Chapter 33: Streaming Multimedia Presentations in Distributed Database Environments

Aidong Zhang, Ramazan Savaş Ayg n, and Yuqing Song
Department of Computer Science and Engineering
State University of New York at Buffalo

Buffalo, NY, USA

1. Introduction

There has been increasing interest in flexibly constructing and manipulating heterogeneous presentations from multimedia data resources [34] to support sophisticated applications [26]. In these applications, information from multimedia data resources at one location must be made available at other remote locations for purposes of collaborative engineering, educational learning and tutoring, interactive computer-based training, electronic technical manuals and distributed publishing. Such applications require that basic multimedia objects be stored in multimedia databases/files. The multimedia objects, such as audio samples, video clips, images and animation, are then selectively retrieved, transmitted and composed for customized presentations. In order to support these advanced applications, novel approaches to network-based computing are needed to position adaptive quality-of-service (QoS) management as its central architectural principle. One of the key problems is to design the end system software to be coupled to the network interface. Also, in the best-effort network environment such as Internet, the transmission of media data may experience large variations in available bandwidth, latency and latency variance. Consequently, network delays may occur in the delivery of media data. To meet the demands of the advanced applications over the Internet in the real-world, end system software must have the ability to efficiently store, manage, and retrieve multimedia data. Fundamental principles and advanced techniques need be developed with which one can design an end system software to be integrated with the network to support sophisticated and customized multimedia applications.

Various research has been conducted to develop techniques for distributed multimedia systems. Collaboration between clients and servers has been addressed to support a globally integrated multimedia system [49,30]. In particular, buffering and feedback control for multimedia data transmission in the distributed environment have been studied. In [41,42], server-centric feedback strategies are proposed to maintain synchronized transmission and presentation of media streams. In [38], feedback was used to design robust resource management over the network. In [30], a backward feedback control approach is designed to maintain loosely-coupled synchronization between a server and a client. In [22], an approach is given to use the buffer, a priori information and the current network bandwidth availability to decide whether one should increase the quality of the video stream when more network bandwidth becomes available. An approach on the integration of buffering and feedback control can be found in [37].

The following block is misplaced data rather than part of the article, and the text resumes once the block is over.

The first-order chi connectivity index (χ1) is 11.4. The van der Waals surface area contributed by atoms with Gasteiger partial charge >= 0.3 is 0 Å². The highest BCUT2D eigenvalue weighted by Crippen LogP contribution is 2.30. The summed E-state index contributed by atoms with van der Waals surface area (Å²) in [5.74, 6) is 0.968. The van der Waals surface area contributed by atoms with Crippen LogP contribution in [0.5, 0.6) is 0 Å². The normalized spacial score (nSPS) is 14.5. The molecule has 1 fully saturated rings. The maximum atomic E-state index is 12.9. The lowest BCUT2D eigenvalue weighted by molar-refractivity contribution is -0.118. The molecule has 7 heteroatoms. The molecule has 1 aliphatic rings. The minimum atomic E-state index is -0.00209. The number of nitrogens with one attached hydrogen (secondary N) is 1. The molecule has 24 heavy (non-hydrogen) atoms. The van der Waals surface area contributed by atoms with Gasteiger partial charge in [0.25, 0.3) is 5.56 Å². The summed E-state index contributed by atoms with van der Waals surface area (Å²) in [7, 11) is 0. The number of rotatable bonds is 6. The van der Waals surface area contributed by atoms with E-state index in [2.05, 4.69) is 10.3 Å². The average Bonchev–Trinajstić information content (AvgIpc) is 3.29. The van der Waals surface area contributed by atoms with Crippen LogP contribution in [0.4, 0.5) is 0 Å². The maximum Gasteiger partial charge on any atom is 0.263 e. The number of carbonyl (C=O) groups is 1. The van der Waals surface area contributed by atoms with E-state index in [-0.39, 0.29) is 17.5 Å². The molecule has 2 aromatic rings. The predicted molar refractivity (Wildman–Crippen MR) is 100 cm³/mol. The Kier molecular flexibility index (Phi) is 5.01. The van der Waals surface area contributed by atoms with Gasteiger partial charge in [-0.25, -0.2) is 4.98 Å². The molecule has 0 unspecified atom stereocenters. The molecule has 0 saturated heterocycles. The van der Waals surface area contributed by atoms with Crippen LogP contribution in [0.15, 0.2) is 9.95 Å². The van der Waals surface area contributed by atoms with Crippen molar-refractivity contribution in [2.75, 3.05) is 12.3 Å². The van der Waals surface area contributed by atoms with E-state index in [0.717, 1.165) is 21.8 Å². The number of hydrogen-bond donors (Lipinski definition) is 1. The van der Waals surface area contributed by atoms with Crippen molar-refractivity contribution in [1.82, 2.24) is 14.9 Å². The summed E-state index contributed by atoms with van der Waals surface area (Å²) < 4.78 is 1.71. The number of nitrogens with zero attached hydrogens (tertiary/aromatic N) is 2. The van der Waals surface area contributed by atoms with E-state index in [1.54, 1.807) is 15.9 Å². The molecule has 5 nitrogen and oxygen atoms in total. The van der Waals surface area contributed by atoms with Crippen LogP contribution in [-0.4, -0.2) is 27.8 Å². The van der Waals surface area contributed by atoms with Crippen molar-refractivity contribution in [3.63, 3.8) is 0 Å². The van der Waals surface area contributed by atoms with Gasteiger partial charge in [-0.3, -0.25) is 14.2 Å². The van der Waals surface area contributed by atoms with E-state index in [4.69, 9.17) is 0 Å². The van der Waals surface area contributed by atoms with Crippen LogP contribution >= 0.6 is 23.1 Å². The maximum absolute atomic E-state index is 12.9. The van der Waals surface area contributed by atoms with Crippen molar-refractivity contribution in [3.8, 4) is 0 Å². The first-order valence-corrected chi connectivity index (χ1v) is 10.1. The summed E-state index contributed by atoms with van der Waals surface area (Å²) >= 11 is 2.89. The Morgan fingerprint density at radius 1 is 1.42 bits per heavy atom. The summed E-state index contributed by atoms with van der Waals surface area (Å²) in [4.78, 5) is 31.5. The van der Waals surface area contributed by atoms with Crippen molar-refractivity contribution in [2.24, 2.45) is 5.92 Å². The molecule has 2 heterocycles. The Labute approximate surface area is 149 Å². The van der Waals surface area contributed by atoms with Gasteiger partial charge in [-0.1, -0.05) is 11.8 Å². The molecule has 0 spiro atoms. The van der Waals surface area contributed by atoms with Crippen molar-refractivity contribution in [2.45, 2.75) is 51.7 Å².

Substantial research has been conducted to reduce the burstiness of variable-bit-rate streams by prefetching data [17,43,23]. Especially many bandwidth smoothing algorithms have been proposed for this task. These algorithms smoothen the bandwidth requirements for retrieval of the video stream from the video server and transmission across the network. Given a fixed client buffer, it is possible to minimize the peak bandwidth requirement for the continuous delivery of the video stream while minimizing the number of bandwidth rate increases [24]. Another scheme aims at minimizing the total number of bandwidth changes [21]. It is also possible to minimize the variability of the bandwidth [44], the buffer utilization [18] or adhering to a buffer residency constraint [19].